Author: Mark C. Perna
Toxic: it’s a strong word, and one that no company wants used to describe its workplace culture. Unfortunately, toxicity at work seems to be on the rise—or maybe workers are finally feeling empowered enough to call it what it’s been all along.
According to MIT Sloan’s recent study, toxic work culture is the number-one reason people cite for leaving their jobs. Organic marketing platform Conductor analyzed Google search volume and found that searches for “toxic work environment quiz” increased 700% in April alone. Conductor also found that “HIPAA violations in the workplace” searches increased 350%, “workplace mobbing” searches increased 190% and “top workplaces 2022” searches increased 500%.
To the “like it or lump it” workplace philosophy of the past, workers are adding a new option: leave it. In a historically tight labor market, employees have more choices than ever before—and don’t have to settle if their current work environment is unpleasant, dangerous or unethical.
Job-hopping is no longer just a Millennial thing (if it ever was). Fully 65% of Gen Z stay in a role for less than a year, and they’re more than twice as likely to leave their current job in the next month (13%), compared to Millennials (5%), Gen X (3%) and Baby Boomers (6%).
With their remarkable clarity on what they want from work, these younger workers are a subset of the larger workforce. And they’re fed up to here working for companies that do them more harm than good.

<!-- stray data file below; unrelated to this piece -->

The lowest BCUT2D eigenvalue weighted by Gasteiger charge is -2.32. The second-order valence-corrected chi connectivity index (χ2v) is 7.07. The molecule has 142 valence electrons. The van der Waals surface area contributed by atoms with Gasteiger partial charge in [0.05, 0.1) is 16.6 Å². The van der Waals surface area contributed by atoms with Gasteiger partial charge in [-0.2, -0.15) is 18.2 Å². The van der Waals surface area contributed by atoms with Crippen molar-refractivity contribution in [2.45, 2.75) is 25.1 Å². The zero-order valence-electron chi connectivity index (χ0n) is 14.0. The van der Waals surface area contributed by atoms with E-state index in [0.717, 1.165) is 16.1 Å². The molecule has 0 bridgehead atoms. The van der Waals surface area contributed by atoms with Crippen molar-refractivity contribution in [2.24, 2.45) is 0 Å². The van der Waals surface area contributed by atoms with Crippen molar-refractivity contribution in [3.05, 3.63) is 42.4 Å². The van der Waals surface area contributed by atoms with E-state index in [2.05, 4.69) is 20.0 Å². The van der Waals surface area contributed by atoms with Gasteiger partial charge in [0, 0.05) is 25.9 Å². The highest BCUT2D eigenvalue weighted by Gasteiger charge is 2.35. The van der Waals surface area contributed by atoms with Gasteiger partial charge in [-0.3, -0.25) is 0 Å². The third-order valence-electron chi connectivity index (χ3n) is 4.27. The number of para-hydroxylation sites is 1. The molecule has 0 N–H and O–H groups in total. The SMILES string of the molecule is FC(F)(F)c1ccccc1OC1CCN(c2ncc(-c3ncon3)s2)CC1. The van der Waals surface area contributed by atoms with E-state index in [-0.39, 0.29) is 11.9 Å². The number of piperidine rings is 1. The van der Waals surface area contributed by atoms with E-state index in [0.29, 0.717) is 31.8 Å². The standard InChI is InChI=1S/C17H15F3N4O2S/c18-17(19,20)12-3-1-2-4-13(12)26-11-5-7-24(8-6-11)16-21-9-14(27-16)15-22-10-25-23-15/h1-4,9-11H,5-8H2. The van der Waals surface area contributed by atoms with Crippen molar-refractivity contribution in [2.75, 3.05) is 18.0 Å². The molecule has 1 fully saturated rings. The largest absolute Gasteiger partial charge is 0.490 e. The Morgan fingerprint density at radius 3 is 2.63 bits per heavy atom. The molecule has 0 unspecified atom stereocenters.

According to one definition, toxic means “poisonous” and/or “causing unpleasant feelings; harmful or malicious.” In the workplace, toxicity can take several forms. ClearForce CEO Tom Miller says it can be anything from bullying or harassment to a company that engages in unethical practices and is dishonest with its employees.
And of course, toxicity not limited to the in-person work environment. “Remote workers are also experiencing harassment through email, video and phone calls or chat apps,” says Miller.
A toxic workplace can also be one that pays poorly, does not recognize or reward exceptional performance, prioritizes customers over employees, fails to allow internal mobility, denies employees a voice, violates trust or prevents its employees from unplugging by constantly blurring the line between work and life. And all too often, these problems start at the top. “Leaders should not be the cause of workplace toxicity, but all too often they are,” Miller says.
The lowest common denominator of the toxic workplace is anywhere that employees do not feel safe, supported or heard. “Employers value company culture more than ever before, and having a positive working environment is an important aspect of job satisfaction,” says Miller.
Without a plan for a healthy work culture, it’s all too easy to default to at least some aspects of a toxic workplace. Here, as in so many areas of life, an ounce of prevention is worth a pound of cure. “There are ways for a company or leader to turn it around and focus on a healthy and professional environment that will retain their employees and attract new ones,” Miller says.